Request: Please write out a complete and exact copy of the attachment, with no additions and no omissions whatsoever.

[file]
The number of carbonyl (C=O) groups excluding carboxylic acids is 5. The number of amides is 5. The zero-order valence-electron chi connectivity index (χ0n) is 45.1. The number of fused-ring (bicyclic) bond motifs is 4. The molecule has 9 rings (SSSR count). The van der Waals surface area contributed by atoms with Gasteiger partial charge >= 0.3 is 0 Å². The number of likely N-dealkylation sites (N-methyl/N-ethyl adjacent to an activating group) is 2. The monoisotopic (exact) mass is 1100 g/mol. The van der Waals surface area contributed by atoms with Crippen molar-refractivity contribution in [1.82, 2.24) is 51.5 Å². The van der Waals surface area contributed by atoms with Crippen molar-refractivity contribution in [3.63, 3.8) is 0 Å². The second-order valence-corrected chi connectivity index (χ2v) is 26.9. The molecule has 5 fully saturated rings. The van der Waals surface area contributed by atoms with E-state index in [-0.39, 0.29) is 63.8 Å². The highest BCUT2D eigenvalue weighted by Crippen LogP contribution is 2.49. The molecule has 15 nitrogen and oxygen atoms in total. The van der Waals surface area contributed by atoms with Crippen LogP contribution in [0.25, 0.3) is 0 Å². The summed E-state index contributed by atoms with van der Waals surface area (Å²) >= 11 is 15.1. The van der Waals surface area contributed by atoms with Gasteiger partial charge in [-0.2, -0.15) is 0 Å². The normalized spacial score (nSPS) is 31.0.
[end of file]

The number of carbonyl (C=O) groups excluding carboxylic acids is 5. The number of amides is 5. The zero-order valence-electron chi connectivity index (χ0n) is 45.1. The number of fused-ring (bicyclic) bond motifs is 4. The molecule has 9 rings (SSSR count). The van der Waals surface area contributed by atoms with Gasteiger partial charge >= 0.3 is 0 Å². The number of likely N-dealkylation sites (N-methyl/N-ethyl adjacent to an activating group) is 2. The monoisotopic (exact) mass is 1100 g/mol. The van der Waals surface area contributed by atoms with Crippen molar-refractivity contribution in [1.82, 2.24) is 51.5 Å². The van der Waals surface area contributed by atoms with Crippen molar-refractivity contribution in [3.63, 3.8) is 0 Å². The second-order valence-corrected chi connectivity index (χ2v) is 26.9. The molecule has 5 fully saturated rings. The van der Waals surface area contributed by atoms with E-state index in [-0.39, 0.29) is 63.8 Å². The highest BCUT2D eigenvalue weighted by Crippen LogP contribution is 2.49. The molecule has 15 nitrogen and oxygen atoms in total. The van der Waals surface area contributed by atoms with Crippen LogP contribution in [0.25, 0.3) is 0 Å². The summed E-state index contributed by atoms with van der Waals surface area (Å²) >= 11 is 15.1. The van der Waals surface area contributed by atoms with Gasteiger partial charge in [-0.2, -0.15) is 0 Å². The normalized spacial score (nSPS) is 31.0.